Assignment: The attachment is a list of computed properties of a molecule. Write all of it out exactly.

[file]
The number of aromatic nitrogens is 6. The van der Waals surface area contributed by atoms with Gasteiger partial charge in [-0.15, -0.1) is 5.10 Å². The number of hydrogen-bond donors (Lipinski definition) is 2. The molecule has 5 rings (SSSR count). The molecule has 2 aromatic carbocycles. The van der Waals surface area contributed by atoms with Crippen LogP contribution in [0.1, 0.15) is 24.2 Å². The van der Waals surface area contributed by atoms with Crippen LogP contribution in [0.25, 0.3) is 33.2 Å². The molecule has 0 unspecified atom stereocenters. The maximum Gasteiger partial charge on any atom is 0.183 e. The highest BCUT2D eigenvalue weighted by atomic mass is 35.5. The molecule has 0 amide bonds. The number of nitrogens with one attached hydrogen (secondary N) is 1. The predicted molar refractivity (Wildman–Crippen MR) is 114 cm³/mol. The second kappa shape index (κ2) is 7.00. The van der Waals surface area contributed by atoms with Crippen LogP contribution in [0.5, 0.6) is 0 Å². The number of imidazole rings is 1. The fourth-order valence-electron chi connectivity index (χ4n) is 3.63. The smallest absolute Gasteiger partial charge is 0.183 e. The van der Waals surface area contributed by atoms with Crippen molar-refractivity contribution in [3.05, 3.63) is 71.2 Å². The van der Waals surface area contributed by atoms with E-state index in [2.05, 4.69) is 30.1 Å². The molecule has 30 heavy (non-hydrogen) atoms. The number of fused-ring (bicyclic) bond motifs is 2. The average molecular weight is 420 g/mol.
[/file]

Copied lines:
The number of aromatic nitrogens is 6. The van der Waals surface area contributed by atoms with Gasteiger partial charge in [-0.15, -0.1) is 5.10 Å². The number of hydrogen-bond donors (Lipinski definition) is 2. The molecule has 5 rings (SSSR count). The molecule has 2 aromatic carbocycles. The van der Waals surface area contributed by atoms with Crippen LogP contribution in [0.1, 0.15) is 24.2 Å². The van der Waals surface area contributed by atoms with Crippen LogP contribution in [0.25, 0.3) is 33.2 Å². The molecule has 0 unspecified atom stereocenters. The maximum Gasteiger partial charge on any atom is 0.183 e. The highest BCUT2D eigenvalue weighted by atomic mass is 35.5. The molecule has 0 amide bonds. The number of nitrogens with one attached hydrogen (secondary N) is 1. The predicted molar refractivity (Wildman–Crippen MR) is 114 cm³/mol. The second kappa shape index (κ2) is 7.00. The van der Waals surface area contributed by atoms with Crippen LogP contribution in [0.5, 0.6) is 0 Å². The number of imidazole rings is 1. The fourth-order valence-electron chi connectivity index (χ4n) is 3.63. The smallest absolute Gasteiger partial charge is 0.183 e. The van der Waals surface area contributed by atoms with Crippen molar-refractivity contribution in [3.05, 3.63) is 71.2 Å². The van der Waals surface area contributed by atoms with E-state index in [2.05, 4.69) is 30.1 Å². The molecule has 30 heavy (non-hydrogen) atoms. The number of fused-ring (bicyclic) bond motifs is 2. The average molecular weight is 420 g/mol.